What your vote can do: Ambag ko sa Halalan 2022
A democratic country like the Philippines ought to reap the benefits of freedom, from exercising power and civic-responsibility to who they choose as leaders. An organized framework of a presidential, representative, and democratic republic is necessary for successful governance. For this reason, our roles as citizens may start with choosing our leaders.
By the completion of the registration process on September 30, 2021, the Commission on Elections (COMELEC) expects 4M first-time voters. Senator Francis Pangilinan also stated that the Philippine Statistics Authority’s (PSA) demographic predictions imply that there may be 15M newly qualified voters who can be targeted in future elections.
A vote’s relevance to our democratic system
We are not only electing particular politicians, but also validating the political system of our country. Votes determine victory, and voter turnout, in a way, proves a political system’s legitimacy. We must remember that while our votes help politicians win, they also contribute to maintaining our democratic system as a whole.
Done within every six years for Presidential elections and every three years for midterm elections, it is safe to assume that participating in electoral processes has been a part of our lives, yet, it is not a tradition. Once the victors have won and the campaign jingles have stopped, it doesn’t mean returning to our own lives and letting them handle their jobs—no, we must acknowledge the importance of ongoing political participation.
We must understand that our decision must be based on social qualities that determine the behavior of all individuals in regards to our society and not only individual or party policies.
Paving the road for change
With the current government’s responses to the pandemic, we were put in a situation where we had to take actions on our own terms; pro poor campaigns, community pantries, and all the remedies we had to compensate with due to the current administration’s failure, but that is not enough. This cycle of patronage politics and dynasties must end now.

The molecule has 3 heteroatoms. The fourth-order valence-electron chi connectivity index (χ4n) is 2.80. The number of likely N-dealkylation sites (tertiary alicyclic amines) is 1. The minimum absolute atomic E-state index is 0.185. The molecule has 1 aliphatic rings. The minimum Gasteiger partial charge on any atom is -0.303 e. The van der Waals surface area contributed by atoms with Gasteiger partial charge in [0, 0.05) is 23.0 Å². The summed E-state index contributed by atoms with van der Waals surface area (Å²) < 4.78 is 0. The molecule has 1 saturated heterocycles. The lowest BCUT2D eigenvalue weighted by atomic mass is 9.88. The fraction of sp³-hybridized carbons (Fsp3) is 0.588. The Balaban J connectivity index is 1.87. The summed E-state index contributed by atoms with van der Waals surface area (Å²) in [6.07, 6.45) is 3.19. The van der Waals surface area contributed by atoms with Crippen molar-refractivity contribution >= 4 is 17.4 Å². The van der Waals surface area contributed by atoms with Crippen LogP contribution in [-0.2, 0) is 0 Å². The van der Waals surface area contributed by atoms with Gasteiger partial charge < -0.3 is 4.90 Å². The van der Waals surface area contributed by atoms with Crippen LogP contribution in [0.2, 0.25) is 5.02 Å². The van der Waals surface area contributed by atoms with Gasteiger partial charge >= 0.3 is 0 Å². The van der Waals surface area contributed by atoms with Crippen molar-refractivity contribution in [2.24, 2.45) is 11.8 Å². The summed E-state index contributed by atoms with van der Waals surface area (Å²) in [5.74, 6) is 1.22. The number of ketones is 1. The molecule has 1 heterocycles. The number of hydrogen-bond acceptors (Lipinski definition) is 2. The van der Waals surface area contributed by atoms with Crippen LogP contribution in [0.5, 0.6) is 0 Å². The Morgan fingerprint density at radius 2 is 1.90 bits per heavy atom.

In the recent election, millions of Filipinos had confidence in the change that is coming brought upon by the person that they entrusted their votes with. Only for them to witness their own sovereignty robbed right before their eyes, or if not, passed under the table of greedy opportunists who decided to try politics after getting bored of show business.
If we vote for servant-leaders, it indicates that we desire leaders who will work with us rather than through or for us. Voting is a right, a privilege, and an obligation of Filipino citizens and is not to be taken lightly. The success of Philippine democracy relies on the participation of as many citizens as possible in the electoral process. Voting is not just about choosing a candidate, it is about getting close to vital privileges; quality education, cleaner water, affordable healthcare, and the list goes on.
The moment you say you don’t want to get politically involved is the moment you side with the oppressor. Whether we like it or not, the government has a major impact in society, from filling ink on a ballot to having benefits and privileges you should own.
A strong political engagement will significantly contribute to connecting politicians with real lives and concerns of the communities that they represent in an era where political indifference and cynicism are at an all-time high.
The mentality of ‘laying it low’ due to the belief that no matter who they vote for, nothing will ever change, is the very reason why nothing will ever change. It is a right to demand fair treatment, higher pay, job opportunities, and security.
If you want to stay where you are and withdraw yourself from all of this “political drama,” then you might as well open your doors for non-stop corruption, suppressed freedom, and the fear of you or your loved ones being the next victim of brutality and abuse. You might as well watch unqualified oligarchs be stripped down from their position only to be replaced by more unqualified moguls.
One should never miss the chance to register themselves and vote. Stagnance is not an option in a dying country whose people refuse to try. But if you’re content with poverty, fear, and injustice, then your cross to bear is heavier than those who whip the lashes.C